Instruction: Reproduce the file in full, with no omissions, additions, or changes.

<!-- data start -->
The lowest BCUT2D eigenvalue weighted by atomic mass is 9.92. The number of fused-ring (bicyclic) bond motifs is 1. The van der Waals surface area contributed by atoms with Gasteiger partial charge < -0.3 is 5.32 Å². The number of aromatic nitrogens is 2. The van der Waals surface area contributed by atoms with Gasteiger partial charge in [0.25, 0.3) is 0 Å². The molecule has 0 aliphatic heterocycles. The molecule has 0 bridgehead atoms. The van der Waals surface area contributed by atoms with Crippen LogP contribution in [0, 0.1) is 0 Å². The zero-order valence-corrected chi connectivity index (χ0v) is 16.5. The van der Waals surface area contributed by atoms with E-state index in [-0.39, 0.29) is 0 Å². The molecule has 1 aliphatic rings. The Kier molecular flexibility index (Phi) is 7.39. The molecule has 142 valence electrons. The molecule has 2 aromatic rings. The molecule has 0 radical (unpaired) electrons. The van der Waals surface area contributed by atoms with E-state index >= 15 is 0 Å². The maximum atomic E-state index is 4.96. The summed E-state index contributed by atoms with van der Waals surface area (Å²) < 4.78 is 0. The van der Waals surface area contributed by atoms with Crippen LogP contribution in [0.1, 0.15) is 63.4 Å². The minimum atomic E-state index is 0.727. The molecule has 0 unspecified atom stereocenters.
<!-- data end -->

The lowest BCUT2D eigenvalue weighted by atomic mass is 9.92. The number of fused-ring (bicyclic) bond motifs is 1. The van der Waals surface area contributed by atoms with Gasteiger partial charge < -0.3 is 5.32 Å². The number of aromatic nitrogens is 2. The van der Waals surface area contributed by atoms with Gasteiger partial charge in [0.25, 0.3) is 0 Å². The molecule has 0 aliphatic heterocycles. The molecule has 0 bridgehead atoms. The van der Waals surface area contributed by atoms with Crippen LogP contribution in [0, 0.1) is 0 Å². The zero-order valence-corrected chi connectivity index (χ0v) is 16.5. The van der Waals surface area contributed by atoms with E-state index in [-0.39, 0.29) is 0 Å². The molecule has 1 aliphatic rings. The Kier molecular flexibility index (Phi) is 7.39. The molecule has 142 valence electrons. The molecule has 2 aromatic rings. The molecule has 0 radical (unpaired) electrons. The van der Waals surface area contributed by atoms with E-state index >= 15 is 0 Å². The maximum atomic E-state index is 4.96. The summed E-state index contributed by atoms with van der Waals surface area (Å²) < 4.78 is 0. The van der Waals surface area contributed by atoms with Crippen LogP contribution in [0.1, 0.15) is 63.4 Å². The minimum atomic E-state index is 0.727. The molecule has 0 unspecified atom stereocenters.